When it receives any signal, fission rate and turbine output are set to 0, and reactor is turned off.
Sets fission rate to a fixed percentage (0-100)
Sets turbine output to a fixed percentage (0-100)
Power_Out
Connection Port.png
Temperature_Out
Connection Port.png
Meltdown_Warning
Connection Port.png
Power_Value_Out
Connection Port.png
Load_Value_Out
Connection Port.png
Fuel_Out
Connection Port.png
Power output of the reactor.
Sends out the reactor's current temperature (0-10000).
Sends a signal of 1 when reactor is high temp (>6000).
Sends the current power level as a number (supplied power).
Sends the current load level as a number (required power).
Sends the cumulative Heat Potential of current fuel rods as a number (see Fuel Rods).

Wire Control

Wire control adjusts Fission Rate and Turbine Output remotely through Wiring Components. Wire control overrides both Automatic and Manual controls. It can also be used to warn about overheating, meltdowns, and used to remotely shut down the reactor. Wiring can change the Fission and Turbine much faster than Automatic, if calculated properly this can prevent overvoltage to junction boxes and other electrical devices.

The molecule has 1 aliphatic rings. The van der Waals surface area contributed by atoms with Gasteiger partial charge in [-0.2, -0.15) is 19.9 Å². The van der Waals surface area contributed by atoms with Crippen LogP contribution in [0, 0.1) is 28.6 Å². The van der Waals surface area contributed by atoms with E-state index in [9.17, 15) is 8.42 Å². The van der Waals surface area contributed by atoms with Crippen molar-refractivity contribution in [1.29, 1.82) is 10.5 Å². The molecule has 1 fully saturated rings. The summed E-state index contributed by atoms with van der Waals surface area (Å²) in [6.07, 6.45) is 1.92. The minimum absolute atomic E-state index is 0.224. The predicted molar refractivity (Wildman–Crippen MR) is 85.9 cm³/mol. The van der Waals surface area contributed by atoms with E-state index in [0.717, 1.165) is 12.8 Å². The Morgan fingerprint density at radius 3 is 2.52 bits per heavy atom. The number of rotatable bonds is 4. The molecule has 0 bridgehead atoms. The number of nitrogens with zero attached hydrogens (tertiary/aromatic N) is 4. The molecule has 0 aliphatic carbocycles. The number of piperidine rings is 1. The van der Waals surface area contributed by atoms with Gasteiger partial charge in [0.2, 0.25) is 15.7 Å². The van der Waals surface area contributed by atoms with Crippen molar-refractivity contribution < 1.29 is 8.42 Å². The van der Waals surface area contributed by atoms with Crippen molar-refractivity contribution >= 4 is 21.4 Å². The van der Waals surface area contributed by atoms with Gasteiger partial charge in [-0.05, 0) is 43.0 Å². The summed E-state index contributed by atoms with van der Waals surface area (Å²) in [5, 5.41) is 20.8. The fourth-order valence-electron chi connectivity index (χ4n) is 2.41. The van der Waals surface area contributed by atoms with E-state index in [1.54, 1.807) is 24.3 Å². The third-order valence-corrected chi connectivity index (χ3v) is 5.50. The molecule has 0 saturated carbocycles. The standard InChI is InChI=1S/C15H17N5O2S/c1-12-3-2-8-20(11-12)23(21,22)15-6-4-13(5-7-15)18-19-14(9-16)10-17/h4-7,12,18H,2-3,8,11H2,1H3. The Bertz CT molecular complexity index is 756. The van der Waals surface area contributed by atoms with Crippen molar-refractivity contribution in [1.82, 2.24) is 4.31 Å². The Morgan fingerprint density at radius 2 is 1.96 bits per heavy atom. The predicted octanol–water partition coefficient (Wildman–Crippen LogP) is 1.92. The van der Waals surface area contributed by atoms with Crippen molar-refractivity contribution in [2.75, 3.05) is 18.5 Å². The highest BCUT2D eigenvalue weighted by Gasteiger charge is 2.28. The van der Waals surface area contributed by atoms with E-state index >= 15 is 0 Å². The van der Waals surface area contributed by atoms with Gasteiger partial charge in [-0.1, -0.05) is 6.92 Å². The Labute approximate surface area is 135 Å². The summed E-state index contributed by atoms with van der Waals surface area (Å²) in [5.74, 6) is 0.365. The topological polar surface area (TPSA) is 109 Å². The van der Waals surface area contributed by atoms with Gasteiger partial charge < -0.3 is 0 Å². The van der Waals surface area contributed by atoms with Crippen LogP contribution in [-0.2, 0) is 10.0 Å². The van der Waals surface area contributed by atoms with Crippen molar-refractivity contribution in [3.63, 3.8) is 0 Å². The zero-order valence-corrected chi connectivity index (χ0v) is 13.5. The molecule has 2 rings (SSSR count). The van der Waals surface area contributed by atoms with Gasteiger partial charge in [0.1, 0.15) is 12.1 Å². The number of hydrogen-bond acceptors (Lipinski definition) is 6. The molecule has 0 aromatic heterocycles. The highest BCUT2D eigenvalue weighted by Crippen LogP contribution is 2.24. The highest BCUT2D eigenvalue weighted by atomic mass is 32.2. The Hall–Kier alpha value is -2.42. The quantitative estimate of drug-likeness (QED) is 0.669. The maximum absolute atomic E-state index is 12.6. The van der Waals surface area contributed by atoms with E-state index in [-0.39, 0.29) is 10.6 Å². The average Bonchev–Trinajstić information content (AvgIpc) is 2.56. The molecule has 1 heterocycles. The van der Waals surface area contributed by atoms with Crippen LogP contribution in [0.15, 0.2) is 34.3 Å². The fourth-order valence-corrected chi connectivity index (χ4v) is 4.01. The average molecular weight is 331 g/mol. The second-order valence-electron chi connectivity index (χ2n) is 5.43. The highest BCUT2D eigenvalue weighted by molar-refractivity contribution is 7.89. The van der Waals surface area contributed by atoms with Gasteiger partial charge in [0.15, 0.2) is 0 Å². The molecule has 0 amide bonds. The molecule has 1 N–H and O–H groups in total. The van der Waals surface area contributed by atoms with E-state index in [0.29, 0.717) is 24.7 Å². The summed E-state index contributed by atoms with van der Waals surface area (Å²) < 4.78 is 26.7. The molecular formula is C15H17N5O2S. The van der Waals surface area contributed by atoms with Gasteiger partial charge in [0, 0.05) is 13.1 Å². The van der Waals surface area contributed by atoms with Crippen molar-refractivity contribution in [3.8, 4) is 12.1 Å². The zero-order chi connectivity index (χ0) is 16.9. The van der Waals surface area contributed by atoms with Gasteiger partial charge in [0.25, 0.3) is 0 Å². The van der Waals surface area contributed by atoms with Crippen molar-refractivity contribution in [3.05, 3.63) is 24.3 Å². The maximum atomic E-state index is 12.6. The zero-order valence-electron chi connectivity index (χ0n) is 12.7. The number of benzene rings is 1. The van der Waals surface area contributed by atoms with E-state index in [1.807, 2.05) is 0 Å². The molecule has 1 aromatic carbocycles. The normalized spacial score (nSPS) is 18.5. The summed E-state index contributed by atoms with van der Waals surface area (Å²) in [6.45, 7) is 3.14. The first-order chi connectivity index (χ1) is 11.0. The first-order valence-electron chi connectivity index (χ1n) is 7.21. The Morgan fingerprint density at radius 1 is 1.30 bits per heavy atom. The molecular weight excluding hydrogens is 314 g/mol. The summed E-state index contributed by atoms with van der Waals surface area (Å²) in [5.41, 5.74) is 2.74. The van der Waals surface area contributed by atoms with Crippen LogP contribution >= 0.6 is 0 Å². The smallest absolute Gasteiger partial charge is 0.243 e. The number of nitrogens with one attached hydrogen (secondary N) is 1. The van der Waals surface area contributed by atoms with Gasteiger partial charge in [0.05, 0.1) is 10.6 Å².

• The shutdown input can be used to remotely shutdown the reactor, unlike other inputs it will activate if any non-null signal is sent. (So sending 0 still shuts it down)
  • The reactor cannot be started remotely. However, it is possible to achieve a similar effect by setting Fission Rate and Turbine Output to 0 when you want the reactor to be "Off".

Fuel Rods


Fuel Rod Type Durability Heat Potential Mechanical Skill to Craft Crafting Materials Crafting Time Store Price
Fuel Rod.pngFuel Rod 100 80 25 Uranium.pngUranium

Lead.pngLead Steel Bar.pngSteel Bar

10 135-150 Marks
Thorium Fuel Rod.pngThorium Fuel Rod 200 100 60 Thorium.pngThorium

Lead.pngLead Steel Bar.pngSteel Bar

10 225 Marks
Fulgurium Fuel Rod.pngFulgurium Fuel Rod 150 150 40 Fulgurium Bar.pngFulgurium Bar

Lead.pngLead Steel Bar.pngSteel Bar

10 Not purchasable

Meltdown


When a reactor reaches 0% condition, and if there is a fuel rod in it, it will meltdown, generating a large radioactive explosion. Fuel rods in the reactor will be completely exhausted.

Item
Afflictions on Hit
Structure Damage
Kinematic Force
Explosion Radius (m)
Nuclear Reactor Meltdown
Affliction Burn.png Burn : 200

Affliction Deep Tissue Injury.png Deep Tissue Injury : 50

Affliction Radiation Sickness.png Radiation Sickness : 50

Affliction Stun.png Stun : 5

100
5.0
8.0
Outpost Nuclear Reactor Meltdown
Affliction Burn.png Burn : 200

Affliction Deep Tissue Injury.png Deep Tissue Injury : 80

Affliction Radiation Sickness.png Radiation Sickness : 80

Affliction Stun.png Stun : 5

100
5.0
20.0

Default Submarines Max Power Output


Submarine Max Output
Azimuth 3,500
Berilia 6,500
Dugong 2,700
Humpback 2,800
Kastrull 5,000
Orca 3,500
R-29 5,200
Remora 5,000
Typhon 5,000
Typhon 2 5,000

Audio

Gallery